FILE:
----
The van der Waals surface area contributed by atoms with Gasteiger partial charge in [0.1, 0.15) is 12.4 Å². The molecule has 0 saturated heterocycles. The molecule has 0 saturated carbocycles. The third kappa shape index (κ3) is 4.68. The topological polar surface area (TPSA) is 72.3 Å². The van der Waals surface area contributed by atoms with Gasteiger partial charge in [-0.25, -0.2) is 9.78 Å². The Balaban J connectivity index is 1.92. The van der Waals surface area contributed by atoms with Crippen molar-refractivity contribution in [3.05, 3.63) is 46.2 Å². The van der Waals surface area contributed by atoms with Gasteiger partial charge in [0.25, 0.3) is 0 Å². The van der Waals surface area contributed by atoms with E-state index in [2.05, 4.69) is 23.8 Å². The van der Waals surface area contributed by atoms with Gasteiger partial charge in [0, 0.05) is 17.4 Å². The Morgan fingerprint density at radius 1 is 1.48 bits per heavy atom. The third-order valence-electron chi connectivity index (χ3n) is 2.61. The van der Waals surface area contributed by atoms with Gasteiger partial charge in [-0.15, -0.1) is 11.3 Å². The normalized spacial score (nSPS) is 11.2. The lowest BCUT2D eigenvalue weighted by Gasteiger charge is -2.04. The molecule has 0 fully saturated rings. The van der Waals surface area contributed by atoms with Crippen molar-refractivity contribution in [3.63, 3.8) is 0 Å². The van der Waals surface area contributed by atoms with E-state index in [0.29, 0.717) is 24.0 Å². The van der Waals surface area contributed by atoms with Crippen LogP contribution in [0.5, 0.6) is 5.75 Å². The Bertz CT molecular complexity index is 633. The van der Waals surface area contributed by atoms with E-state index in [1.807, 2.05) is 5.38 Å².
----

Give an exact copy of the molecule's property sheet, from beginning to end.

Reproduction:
The van der Waals surface area contributed by atoms with Gasteiger partial charge in [0.1, 0.15) is 12.4 Å². The molecule has 0 saturated heterocycles. The molecule has 0 saturated carbocycles. The third kappa shape index (κ3) is 4.68. The topological polar surface area (TPSA) is 72.3 Å². The van der Waals surface area contributed by atoms with Gasteiger partial charge in [-0.25, -0.2) is 9.78 Å². The Balaban J connectivity index is 1.92. The van der Waals surface area contributed by atoms with Crippen molar-refractivity contribution in [3.05, 3.63) is 46.2 Å². The van der Waals surface area contributed by atoms with Gasteiger partial charge in [0.25, 0.3) is 0 Å². The van der Waals surface area contributed by atoms with E-state index in [2.05, 4.69) is 23.8 Å². The van der Waals surface area contributed by atoms with Gasteiger partial charge in [0, 0.05) is 17.4 Å². The Morgan fingerprint density at radius 1 is 1.48 bits per heavy atom. The third-order valence-electron chi connectivity index (χ3n) is 2.61. The van der Waals surface area contributed by atoms with Gasteiger partial charge in [-0.15, -0.1) is 11.3 Å². The normalized spacial score (nSPS) is 11.2. The lowest BCUT2D eigenvalue weighted by Gasteiger charge is -2.04. The molecule has 0 fully saturated rings. The van der Waals surface area contributed by atoms with Crippen molar-refractivity contribution in [3.63, 3.8) is 0 Å². The van der Waals surface area contributed by atoms with E-state index in [0.29, 0.717) is 24.0 Å². The van der Waals surface area contributed by atoms with Crippen LogP contribution in [0.5, 0.6) is 5.75 Å². The Bertz CT molecular complexity index is 633. The van der Waals surface area contributed by atoms with E-state index in [1.807, 2.05) is 5.38 Å².